Resident Aliens

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Pastor Rich began a new series from 1 Peter called Living as Resident Aliens. Peter gives at least 10 strategies for Christians struggling to remain distinct from the forces of culture. One reality of following Jesus is to feel in many situations like a foreigner – that you are not quite at home, even if you were born in the country that you reside in. Peter is writing to Gentiles, non-Jewish followers of Jesus living roughly in and around modern day Turkey. Like these recent Gentile converts, we live today in a culture “at odds” with our faith. Rather than a culture that “pushes” us toward Jesus and faith, we live in one that forcefully “pulls” us away. Peter responds to similar circumstances by encouraging and reaffirming these new converts’ identities in Christ calling them “Christians”, “chosen people”, and “God’s Elect”. Additionally, he reminds them about the community in which they have been received which can help us hold fast to an identity and purpose bigger than ourselves. Peter also communicates how we should engage the surrounding culture – as “resident aliens”. The following are pictures of cultural engagement from 1st century religious communities – the Essenes withdrew, the Zealots engaged in “culture wars”, The Sadducees conformed, and the Pharisees used legalism. One author attempts to summarize Peter’s alternative view this way:

[Resident aliens establish] a beachhead, an outpost, an island of one culture in the middle of another, a place where the values of home are reiterated and passed on to the young, a place where the distinctive language and life-style of the resident aliens are lovingly nurtured and reinforced.

We live like a colony in the midst of another country. It means at times we’re different and uncomfortable.

In 5 minutes or less, briefly give a synopsis of this week’s sermon.

What insight, principle, or observation from this weekend’s message did you find to be most helpful, eye-opening, or troubling? Explain.


These questions can be used as ice-breakers in the beginning OR interwoven between the questions below to draw the group into the discussion.

•Did you face any “attacks”, or resistance, this week due to your identity as a follower of Jesus? How did you respond? Please share briefly.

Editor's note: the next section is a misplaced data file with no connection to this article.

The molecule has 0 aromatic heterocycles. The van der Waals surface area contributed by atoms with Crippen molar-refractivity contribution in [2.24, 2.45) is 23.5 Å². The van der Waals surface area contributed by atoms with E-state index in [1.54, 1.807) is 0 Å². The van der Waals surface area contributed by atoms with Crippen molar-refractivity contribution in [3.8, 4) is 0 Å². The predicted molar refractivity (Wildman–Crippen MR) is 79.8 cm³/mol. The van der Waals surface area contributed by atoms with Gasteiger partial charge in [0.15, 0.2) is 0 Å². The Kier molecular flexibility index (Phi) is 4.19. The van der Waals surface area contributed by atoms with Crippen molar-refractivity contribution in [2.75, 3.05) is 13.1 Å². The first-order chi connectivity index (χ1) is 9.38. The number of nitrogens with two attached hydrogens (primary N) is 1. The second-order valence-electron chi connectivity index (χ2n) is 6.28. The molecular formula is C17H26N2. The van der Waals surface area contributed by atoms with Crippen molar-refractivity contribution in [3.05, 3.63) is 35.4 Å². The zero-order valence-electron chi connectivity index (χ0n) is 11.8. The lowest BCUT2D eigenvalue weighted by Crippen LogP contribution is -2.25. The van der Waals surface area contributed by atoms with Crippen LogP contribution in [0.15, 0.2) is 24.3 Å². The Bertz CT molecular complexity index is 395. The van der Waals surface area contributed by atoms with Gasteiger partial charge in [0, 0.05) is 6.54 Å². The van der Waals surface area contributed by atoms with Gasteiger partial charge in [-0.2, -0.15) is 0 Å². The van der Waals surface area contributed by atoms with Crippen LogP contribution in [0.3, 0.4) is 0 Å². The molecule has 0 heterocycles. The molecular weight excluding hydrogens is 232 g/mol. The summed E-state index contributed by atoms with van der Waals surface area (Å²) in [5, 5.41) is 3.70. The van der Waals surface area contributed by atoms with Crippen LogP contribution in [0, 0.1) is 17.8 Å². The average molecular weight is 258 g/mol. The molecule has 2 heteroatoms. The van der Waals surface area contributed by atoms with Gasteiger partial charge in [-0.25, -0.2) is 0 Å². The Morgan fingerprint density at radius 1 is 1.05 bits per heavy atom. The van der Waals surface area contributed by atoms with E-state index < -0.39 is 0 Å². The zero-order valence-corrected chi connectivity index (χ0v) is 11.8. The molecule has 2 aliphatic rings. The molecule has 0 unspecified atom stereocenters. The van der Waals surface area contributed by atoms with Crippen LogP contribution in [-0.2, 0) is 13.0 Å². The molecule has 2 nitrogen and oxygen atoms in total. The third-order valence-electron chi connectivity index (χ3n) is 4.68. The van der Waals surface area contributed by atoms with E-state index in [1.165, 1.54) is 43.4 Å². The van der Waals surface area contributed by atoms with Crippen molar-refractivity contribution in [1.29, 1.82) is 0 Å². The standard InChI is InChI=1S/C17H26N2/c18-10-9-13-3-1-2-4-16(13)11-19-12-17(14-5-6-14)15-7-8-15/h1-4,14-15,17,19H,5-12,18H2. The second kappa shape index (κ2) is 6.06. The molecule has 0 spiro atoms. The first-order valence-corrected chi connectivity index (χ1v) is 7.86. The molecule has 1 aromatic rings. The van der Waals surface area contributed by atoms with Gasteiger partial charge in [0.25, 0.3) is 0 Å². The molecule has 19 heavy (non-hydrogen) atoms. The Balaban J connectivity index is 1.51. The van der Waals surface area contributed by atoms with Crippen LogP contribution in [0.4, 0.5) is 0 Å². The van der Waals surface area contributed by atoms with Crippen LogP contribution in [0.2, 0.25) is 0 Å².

•Has your intentional participation with this small group changed the way you engage your neighbors and/or co-workers? What has changed and why? Please share briefly.

•Of the four religious communities mentioned in the sermon, which are you likely to emulate, and why? Please share briefly.


Read Ephesians 2: 11-22(***consider deleting the scripture text to reduce printing pages)

11 Therefore, remember that formerly you who are Gentiles by birth and called “uncircumcised” by those who call themselves “the circumcision” (which is done in the body by human hands)— 12 remember that at that time you were separate from Christ, excluded from citizenship in Israel and foreigners to the covenants of the promise, without hope and without God in the world. 13 But now in Christ Jesus you who once were far away have been brought near by the blood of Christ.

14 For he himself is our peace, who has made the two groups one and has destroyed the barrier, the dividing wall of hostility, 15 by setting aside in his flesh the law with its commands and regulations. His purpose was to create in himself one new humanity out of the two, thus making peace, 16 and in one body to reconcile both of them to God through the cross, by which he put to death their hostility. 17 He came and preached peace to you who were far away and peace to those who were near. 18 For through him we both have access to the Father by one Spirit.